Finding Out Which Packages Were Installed
If you didn’t record which packages were installed, you can follow these steps to get that information:
These instructions are for Ubuntu 11.10, using the Unity interface and the
I expect the instructions to be similar for other environments, but no guarantee is made.
I had hoped to use the Log Viewer, but that application doesn’t work in Ubuntu 11.10 (at least not as of 02-Nov-2011). See here for bug report.
Opening the Installation History Log File
All installation and uninstallation operations that happen using
apt-get or Ubuntu Software Center are stored in
/var/log/apt/history.log. Examining the contents of this file allows us to determine which packages were installed.
1) Click on the Home Folder icon:
2) Click on File System:
3) Double-click on the
4) Double-click on the
5) Double-click on the
6) Double-click on the
history.log file – this should open it with
gedit, the default text editor in Ubuntu 11.10:
A Quick Overview of the history.log File
history.log file contains all the operations performed on your system using
Each block of operations (yellow) contains:
- a Start-Date and End-Date (red) for the operation
- the operation performed (blue)
- additional information about the operation (green)
In our case, we are interested in the
Finding the Installation Data
7) Search for the package you installed. If it was the last package you installed, then it will be at the end of the file. The records are stored with the newest operations towards the end (bottom) of the file and the oldest at the beginning (top) of the file:
In the sample below, you can see I had installed
lubuntu-desktop on 01-Nov-2011:
Start-Date: 2011-11-01 19:41:06
Commandline: apt-get install lubuntu-desktop
Install: libopenal1:i386 (1.13-2, automatic), libxfcegui4-4:i386 (4.8.1-5, automatic), chromium-browser-l10n:i386 (14.0.835.202~r103287-0ubuntu1, automatic), libobrender27:i386 (3.5.0-0ubuntu3, automatic), lxsession:i386 (0.4.6.1-1, automatic), libts-0.0-0:i386 (1.0-9, automatic), libswscale2:i386 (0.7.2-1ubuntu1, automatic), chromium-codecs-ffmpeg:i386 (14.0.835.202~r103287-0ubuntu1, automatic), libavutil51:i386 (0.7.2-1ubuntu1, automatic), libhttp-daemon-perl:i386 (6.00-1, automatic), and, many, many others ...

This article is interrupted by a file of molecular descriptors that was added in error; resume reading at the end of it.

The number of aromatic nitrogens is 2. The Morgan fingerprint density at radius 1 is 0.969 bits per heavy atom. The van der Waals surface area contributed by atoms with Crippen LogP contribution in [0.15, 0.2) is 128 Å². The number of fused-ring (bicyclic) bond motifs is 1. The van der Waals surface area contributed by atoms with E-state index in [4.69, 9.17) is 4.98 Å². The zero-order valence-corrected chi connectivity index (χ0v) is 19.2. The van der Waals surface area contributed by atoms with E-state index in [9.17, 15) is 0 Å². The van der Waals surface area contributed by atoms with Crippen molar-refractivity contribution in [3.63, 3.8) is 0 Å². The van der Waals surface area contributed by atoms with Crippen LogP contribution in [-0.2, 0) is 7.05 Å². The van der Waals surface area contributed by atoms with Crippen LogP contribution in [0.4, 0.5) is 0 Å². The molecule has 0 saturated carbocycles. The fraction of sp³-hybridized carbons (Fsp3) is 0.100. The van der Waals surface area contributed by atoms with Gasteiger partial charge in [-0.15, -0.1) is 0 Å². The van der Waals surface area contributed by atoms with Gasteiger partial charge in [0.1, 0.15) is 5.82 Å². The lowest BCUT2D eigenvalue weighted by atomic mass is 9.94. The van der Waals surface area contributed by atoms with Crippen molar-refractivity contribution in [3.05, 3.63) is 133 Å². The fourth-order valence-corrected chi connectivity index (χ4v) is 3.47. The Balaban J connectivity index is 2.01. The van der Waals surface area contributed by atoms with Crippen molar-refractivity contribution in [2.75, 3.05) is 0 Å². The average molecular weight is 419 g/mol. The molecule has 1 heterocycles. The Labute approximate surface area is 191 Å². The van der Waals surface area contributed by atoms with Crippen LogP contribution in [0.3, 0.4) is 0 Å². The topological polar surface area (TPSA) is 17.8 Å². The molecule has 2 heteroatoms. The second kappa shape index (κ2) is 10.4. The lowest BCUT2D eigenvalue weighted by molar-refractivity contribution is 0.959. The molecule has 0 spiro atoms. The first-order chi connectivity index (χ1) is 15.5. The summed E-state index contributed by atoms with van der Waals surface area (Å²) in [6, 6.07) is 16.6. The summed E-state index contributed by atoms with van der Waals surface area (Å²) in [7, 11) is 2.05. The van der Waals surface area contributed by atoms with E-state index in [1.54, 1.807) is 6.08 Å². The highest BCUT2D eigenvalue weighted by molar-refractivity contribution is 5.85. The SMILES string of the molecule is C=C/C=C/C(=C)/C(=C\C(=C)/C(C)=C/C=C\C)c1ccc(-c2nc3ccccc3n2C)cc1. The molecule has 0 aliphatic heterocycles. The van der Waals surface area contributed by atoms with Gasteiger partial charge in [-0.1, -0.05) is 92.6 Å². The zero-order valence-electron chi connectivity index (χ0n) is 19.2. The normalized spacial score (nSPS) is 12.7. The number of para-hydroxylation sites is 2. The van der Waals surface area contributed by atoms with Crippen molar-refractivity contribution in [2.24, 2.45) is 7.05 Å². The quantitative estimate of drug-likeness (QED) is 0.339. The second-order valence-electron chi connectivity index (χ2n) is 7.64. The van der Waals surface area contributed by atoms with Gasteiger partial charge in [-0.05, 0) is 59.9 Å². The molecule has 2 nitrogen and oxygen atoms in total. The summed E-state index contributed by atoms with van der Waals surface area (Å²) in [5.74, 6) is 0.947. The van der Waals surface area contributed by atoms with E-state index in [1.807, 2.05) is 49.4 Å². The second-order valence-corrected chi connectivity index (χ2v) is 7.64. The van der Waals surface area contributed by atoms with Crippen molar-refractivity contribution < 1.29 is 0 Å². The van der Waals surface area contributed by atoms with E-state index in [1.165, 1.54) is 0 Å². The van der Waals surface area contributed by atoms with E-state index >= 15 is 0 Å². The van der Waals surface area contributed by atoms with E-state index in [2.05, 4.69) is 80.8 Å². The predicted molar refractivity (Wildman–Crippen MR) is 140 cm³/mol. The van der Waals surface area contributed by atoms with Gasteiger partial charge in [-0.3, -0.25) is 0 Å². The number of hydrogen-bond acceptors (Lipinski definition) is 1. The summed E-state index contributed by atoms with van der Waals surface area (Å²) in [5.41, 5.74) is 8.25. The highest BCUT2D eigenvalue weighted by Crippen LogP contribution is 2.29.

End-Date: 2011-11-01 19:51:55
8) Cut and paste: the Install data into an editor. You can start a new document in
gedit by clicking on the Create a new document icon:
9) Edit the data to be to remove all unnecessary text.
Looking at the data, we see that it has the following form:
<package name>:i386 (something in parentheses),
Only the package name is of interest. The :i386 (something in parentheses), needs to be deleted.
libopenal1:i386 (1.13-2, automatic) becomes
If you have a lot of text to edit (as in this example), you might consider using a text editor that offers regular expression matching – like LibreOffice Writer – for search and replace.
Using LibreOffice Writer, you can use the following regular expression (I think it is complete, but it might miss the odd expression):
:i386 \([0-9\.\-\~\+a-zA-Z, ]\),
It seems the above macro doesn’t work with newer versions of LibreOffice (at least version 3.4.4 and up). Use this one instead:
:i386 \([0-9\.\-\+a-zA-Z, ]*\),?
Ctrl + Alt + F to launch the Search and Replace dialog in LibreOffice Writer.
- Click on the More Options button (it will change to Fewer Options.
- Click on the Regular expressions box.
- Enter the regular expression into the Search for field.
- Click on the Replace All button.
- Clean up the last entry. This regular expression misses the last one and requires manual clean up.
10) Add the following at the start of the edited package list: sudo apt-get remove –auto-remove
11) Cut and paste this package list with the
apt-get command from step 10 into a
Terminal to completely uninstall the package.
WARNING ! ! !
This should work perfectly if the package you are uninstalling is the LAST package you (or anybody else) installed on your system. In other words: No one has installed anything else – not even updates – since this package was installed!
If other packages have been installed, if updates have been installed, then there is a RISK that those packages or updates may have a dependency on one or more of the packages you are uninstalling.
If you uninstall a package that some other package depends on, then that package will no longer function correctly.
Examining all package dependencies is very complicated. Proceed at your own risk – backups are strongly recommended.